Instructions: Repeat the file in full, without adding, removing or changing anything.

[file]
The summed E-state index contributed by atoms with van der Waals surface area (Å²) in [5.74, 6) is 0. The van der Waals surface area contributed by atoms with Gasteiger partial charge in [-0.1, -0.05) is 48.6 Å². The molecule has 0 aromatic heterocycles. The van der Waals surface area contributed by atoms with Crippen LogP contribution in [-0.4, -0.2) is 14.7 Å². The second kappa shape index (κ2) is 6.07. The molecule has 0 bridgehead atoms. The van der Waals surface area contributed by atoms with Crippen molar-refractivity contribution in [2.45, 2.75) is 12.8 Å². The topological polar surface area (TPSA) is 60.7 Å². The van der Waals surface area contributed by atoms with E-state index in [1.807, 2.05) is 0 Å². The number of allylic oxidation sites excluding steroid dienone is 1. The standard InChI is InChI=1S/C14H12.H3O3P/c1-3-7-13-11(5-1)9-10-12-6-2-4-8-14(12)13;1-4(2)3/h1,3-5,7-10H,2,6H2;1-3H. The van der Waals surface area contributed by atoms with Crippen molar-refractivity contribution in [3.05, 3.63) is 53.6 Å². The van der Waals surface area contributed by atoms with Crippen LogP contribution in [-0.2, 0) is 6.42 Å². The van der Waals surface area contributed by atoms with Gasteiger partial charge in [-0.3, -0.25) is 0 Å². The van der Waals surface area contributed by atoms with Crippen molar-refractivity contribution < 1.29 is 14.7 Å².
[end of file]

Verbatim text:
The summed E-state index contributed by atoms with van der Waals surface area (Å²) in [5.74, 6) is 0. The van der Waals surface area contributed by atoms with Gasteiger partial charge in [-0.1, -0.05) is 48.6 Å². The molecule has 0 aromatic heterocycles. The van der Waals surface area contributed by atoms with Crippen LogP contribution in [-0.4, -0.2) is 14.7 Å². The second kappa shape index (κ2) is 6.07. The molecule has 0 bridgehead atoms. The van der Waals surface area contributed by atoms with Crippen molar-refractivity contribution in [2.45, 2.75) is 12.8 Å². The topological polar surface area (TPSA) is 60.7 Å². The van der Waals surface area contributed by atoms with E-state index in [1.807, 2.05) is 0 Å². The number of allylic oxidation sites excluding steroid dienone is 1. The standard InChI is InChI=1S/C14H12.H3O3P/c1-3-7-13-11(5-1)9-10-12-6-2-4-8-14(12)13;1-4(2)3/h1,3-5,7-10H,2,6H2;1-3H. The van der Waals surface area contributed by atoms with Crippen molar-refractivity contribution in [3.05, 3.63) is 53.6 Å². The van der Waals surface area contributed by atoms with Crippen LogP contribution in [-0.2, 0) is 6.42 Å². The van der Waals surface area contributed by atoms with Gasteiger partial charge in [-0.3, -0.25) is 0 Å². The van der Waals surface area contributed by atoms with Crippen molar-refractivity contribution < 1.29 is 14.7 Å².